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Untrained worker without hard hat dies after workplace injury

Construction workers in Oklahoma may not always be fully informed about the potential personal injury hazards posed by their chosen occupation. In many cases, construction company owners, supervisors and employees only realize the importance of compliance to safety regulations when a serious workplace injury or death occurs. Many families have lost loved ones, along with their source of income, as a result of work-related accidents that could have been avoided.

An investigation following a January construction accident determined that a construction company in another state had failed to provide its workers with training associated with the dangers present on construction sites. A worker died after operating a skid-steer loader without any prior training in the operation of the heavy motorized equipment. The bucket of the loader became detached and fell on top of the operator. It was reported that the 30-year-old worker died from severe trauma to his head.

Investigators found that the worker’s head was not protected when he operated the loader, and the company was cited for the supervisor’s failure to ensure that the worker wore a hard hat to protect himself against overhead hazards. Furthermore, it was established that the construction company failed to inspect the site to identify potential hazardous situations. Although the U.S. Department of Labor’s Occupational Safety and Health Administration provides countless sources of information and safety initiatives, many company owners and supervisors seem to disregard the safety of their workers.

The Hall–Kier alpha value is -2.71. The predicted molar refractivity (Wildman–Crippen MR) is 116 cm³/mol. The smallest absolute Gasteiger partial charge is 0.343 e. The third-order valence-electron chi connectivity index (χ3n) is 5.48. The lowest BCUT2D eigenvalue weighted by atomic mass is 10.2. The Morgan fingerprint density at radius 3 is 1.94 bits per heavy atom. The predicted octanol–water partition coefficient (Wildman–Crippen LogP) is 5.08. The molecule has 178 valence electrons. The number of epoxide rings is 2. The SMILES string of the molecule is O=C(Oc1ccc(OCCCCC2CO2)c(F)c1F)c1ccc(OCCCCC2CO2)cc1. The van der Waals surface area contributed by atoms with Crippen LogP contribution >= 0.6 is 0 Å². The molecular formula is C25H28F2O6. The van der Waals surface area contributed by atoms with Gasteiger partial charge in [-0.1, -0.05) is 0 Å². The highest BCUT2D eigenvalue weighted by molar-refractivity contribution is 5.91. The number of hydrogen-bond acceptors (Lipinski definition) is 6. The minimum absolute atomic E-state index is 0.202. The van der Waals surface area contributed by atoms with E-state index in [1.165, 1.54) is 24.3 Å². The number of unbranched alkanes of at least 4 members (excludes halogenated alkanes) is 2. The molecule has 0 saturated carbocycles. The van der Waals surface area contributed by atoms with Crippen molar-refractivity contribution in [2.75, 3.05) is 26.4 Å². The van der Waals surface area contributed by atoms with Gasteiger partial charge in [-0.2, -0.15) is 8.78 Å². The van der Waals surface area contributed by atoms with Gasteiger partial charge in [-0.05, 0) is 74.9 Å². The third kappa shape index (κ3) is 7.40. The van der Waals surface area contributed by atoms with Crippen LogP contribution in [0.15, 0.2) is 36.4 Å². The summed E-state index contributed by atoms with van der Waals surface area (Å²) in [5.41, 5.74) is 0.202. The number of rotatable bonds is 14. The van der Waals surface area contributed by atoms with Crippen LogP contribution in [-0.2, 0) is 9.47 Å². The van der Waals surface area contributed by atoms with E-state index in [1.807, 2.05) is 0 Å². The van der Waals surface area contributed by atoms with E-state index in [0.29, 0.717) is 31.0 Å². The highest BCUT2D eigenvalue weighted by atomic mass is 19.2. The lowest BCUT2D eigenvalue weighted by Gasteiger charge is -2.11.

The family of the construction worker who died in this workplace accident likely faces a financial dilemma after having to settle funeral and burial bills. In addition, they will now have to cope without his income. However, some financial aid may be available from the workers’ compensation insurance fund, which aims to assist workers who have suffered a workplace injury and families who have lost loved ones. Most construction workers in Oklahoma and other states are eligible to claim benefits that cover final costs and a portion of lost income from the fund. In particular instances, survivor benefits for the family of the deceased may also be considered.

Source: riverheadnewsreview.timesreview.com, "Company cited by OSHA in January fatal accident", Paul Squire, July 5, 2014

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